Coffee Stout

Northern Hemisphere Harvest® Torpedo® Extra IPA

Coffee Stout

Rich coffee and roasted malts for a cold-weather wonder.

Our Coffee Stout combines the best of our two favorite
brews—coffee and beer. We blended the hearty flavors
of coffee with dark roasted malts to create a complex
and layered mix of dark chocolate, caramel and
light fruity notes punctuated with a roasty, dry finish
for the perfect cold-weather drink.


  • Alcohol Content 6.2% by volume
  • Beginning gravity 15.3° plato
  • Ending Gravity 4.9° plato
  • Bitterness Units 53


  • Yeast Ale yeast
  • Bittering Hops Nugget
  • Finishing Hops Nugget
  • Malts Two-row Pale, Caramel, Chocolate, Wheat, Brown
  • Other Cold brewed coffee

Food Pairing

  • Cuisine Chile-rubbed grilled hangar steak, Shepherd’s Pie, Grilled Mushrooms with herbed breadcrumbs and aged cheddar
  • Cheese Creamy Blue Cheese
  • Dessert Flourless Chocolate Cake

Brewing is as much art as science, and all beer specifications and raw materials are subject to change at our brewers' creative discretion.

  • Stout versus Porter

    While the exact origins of porter are hazy, the development of stout is more straightforward. By the 1700s bolder, high-alcohol versions of any style of beer were referred to as “stout” or strong. By then, porter was far and away the most popular beer style in the British Isles, and clever breweries began advertising the stronger versions of their beers as “stout porter.” By the late 1800s, regular porters had fallen out of favor and stout porter, or simply stout, took their place. There are many different varieties of stout ranging from the light bodied, low-alcohol Dry Irish Stout to the viscous, rich and strong Imperial Stout.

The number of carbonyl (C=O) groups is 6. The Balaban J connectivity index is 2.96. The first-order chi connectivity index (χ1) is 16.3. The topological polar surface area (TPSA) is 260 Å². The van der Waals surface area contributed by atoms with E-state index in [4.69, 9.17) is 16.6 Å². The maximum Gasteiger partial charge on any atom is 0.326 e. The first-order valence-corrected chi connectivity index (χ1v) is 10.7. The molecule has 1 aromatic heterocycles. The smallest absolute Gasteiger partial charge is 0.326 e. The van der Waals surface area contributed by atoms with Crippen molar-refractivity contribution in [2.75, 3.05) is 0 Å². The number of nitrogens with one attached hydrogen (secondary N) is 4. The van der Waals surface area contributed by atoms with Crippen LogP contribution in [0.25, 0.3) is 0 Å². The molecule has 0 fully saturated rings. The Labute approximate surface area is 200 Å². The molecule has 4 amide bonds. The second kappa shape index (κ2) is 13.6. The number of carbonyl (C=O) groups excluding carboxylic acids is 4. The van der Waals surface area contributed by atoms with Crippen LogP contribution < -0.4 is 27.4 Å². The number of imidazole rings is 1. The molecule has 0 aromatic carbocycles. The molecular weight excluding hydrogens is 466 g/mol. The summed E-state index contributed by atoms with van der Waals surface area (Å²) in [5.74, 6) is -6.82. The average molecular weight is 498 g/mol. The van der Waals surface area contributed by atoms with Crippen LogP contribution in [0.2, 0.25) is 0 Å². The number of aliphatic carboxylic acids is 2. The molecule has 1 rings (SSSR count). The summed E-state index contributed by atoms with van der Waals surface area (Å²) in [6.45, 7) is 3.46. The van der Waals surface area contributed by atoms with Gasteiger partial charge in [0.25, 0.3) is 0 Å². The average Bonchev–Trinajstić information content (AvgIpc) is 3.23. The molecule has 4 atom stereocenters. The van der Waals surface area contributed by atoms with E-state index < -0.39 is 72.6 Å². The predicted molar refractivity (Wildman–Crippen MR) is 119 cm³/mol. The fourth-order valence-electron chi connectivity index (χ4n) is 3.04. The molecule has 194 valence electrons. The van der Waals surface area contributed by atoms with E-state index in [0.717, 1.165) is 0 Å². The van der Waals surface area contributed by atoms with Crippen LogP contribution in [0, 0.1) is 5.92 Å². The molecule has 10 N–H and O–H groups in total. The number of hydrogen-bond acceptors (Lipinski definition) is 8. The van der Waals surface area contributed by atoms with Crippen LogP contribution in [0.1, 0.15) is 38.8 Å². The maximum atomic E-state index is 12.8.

• Specialty Malt

    Malted barley generally falls into two camps: base malt and specialty malt. Base malt is highly modified malt that is responsible for producing the bulk of the fermentable sugars in the beer. Specialty malt is malt added for its flavor, color or effect on the body and mouthfeel of the finished beer. Specialty malts are typically produced by kilning and/or roasting barley. Caramel malt is made by placing germinated barley with a high moisture content directly into a roaster. The resulting malt produces unfermentable sugars during the mashing process, adding sweetness and body to finished beer. Roasted malt is base malt that has been placed in a roaster similar to a coffee roaster to produce deeper, darker, baker’s cocoa and espresso flavors like those common in a porter or a stout.